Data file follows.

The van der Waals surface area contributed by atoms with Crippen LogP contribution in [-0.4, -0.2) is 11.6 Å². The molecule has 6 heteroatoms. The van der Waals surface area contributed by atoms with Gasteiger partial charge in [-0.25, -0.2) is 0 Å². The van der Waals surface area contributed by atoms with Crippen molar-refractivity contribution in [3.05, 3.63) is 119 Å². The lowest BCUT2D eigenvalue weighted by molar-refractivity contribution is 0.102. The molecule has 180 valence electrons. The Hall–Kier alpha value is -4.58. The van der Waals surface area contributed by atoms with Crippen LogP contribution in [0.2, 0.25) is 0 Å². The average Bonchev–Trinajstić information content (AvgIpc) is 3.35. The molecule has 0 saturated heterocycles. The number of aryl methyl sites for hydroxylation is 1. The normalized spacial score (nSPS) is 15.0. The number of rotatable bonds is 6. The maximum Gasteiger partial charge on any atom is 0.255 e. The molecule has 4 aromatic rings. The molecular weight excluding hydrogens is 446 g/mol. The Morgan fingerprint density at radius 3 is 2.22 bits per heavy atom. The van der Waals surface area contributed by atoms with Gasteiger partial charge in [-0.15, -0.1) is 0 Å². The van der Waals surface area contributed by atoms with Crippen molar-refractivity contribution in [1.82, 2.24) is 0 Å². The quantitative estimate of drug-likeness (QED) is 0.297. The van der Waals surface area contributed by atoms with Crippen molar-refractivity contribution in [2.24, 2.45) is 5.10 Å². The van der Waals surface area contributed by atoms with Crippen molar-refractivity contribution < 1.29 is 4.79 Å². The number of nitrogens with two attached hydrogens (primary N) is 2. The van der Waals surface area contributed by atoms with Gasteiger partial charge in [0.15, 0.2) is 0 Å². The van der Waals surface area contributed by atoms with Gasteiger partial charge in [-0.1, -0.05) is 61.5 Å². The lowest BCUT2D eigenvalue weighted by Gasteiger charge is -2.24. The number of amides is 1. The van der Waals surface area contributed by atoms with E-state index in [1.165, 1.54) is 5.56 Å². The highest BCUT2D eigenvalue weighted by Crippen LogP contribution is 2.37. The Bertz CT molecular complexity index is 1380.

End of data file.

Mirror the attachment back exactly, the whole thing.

The van der Waals surface area contributed by atoms with Crippen LogP contribution in [-0.4, -0.2) is 11.6 Å². The molecule has 6 heteroatoms. The van der Waals surface area contributed by atoms with Gasteiger partial charge in [-0.25, -0.2) is 0 Å². The van der Waals surface area contributed by atoms with Crippen molar-refractivity contribution in [3.05, 3.63) is 119 Å². The lowest BCUT2D eigenvalue weighted by molar-refractivity contribution is 0.102. The molecule has 180 valence electrons. The Hall–Kier alpha value is -4.58. The van der Waals surface area contributed by atoms with Crippen LogP contribution in [0.2, 0.25) is 0 Å². The average Bonchev–Trinajstić information content (AvgIpc) is 3.35. The molecule has 0 saturated heterocycles. The number of aryl methyl sites for hydroxylation is 1. The normalized spacial score (nSPS) is 15.0. The number of rotatable bonds is 6. The maximum Gasteiger partial charge on any atom is 0.255 e. The molecule has 4 aromatic rings. The molecular weight excluding hydrogens is 446 g/mol. The Morgan fingerprint density at radius 3 is 2.22 bits per heavy atom. The van der Waals surface area contributed by atoms with Gasteiger partial charge in [-0.15, -0.1) is 0 Å². The van der Waals surface area contributed by atoms with Crippen molar-refractivity contribution in [1.82, 2.24) is 0 Å². The quantitative estimate of drug-likeness (QED) is 0.297. The van der Waals surface area contributed by atoms with Crippen molar-refractivity contribution in [2.24, 2.45) is 5.10 Å². The van der Waals surface area contributed by atoms with Crippen molar-refractivity contribution < 1.29 is 4.79 Å². The number of nitrogens with two attached hydrogens (primary N) is 2. The van der Waals surface area contributed by atoms with Gasteiger partial charge in [0.15, 0.2) is 0 Å². The van der Waals surface area contributed by atoms with Gasteiger partial charge in [-0.1, -0.05) is 61.5 Å². The lowest BCUT2D eigenvalue weighted by Gasteiger charge is -2.24. The number of amides is 1. The van der Waals surface area contributed by atoms with E-state index in [1.165, 1.54) is 5.56 Å². The highest BCUT2D eigenvalue weighted by Crippen LogP contribution is 2.37. The Bertz CT molecular complexity index is 1380.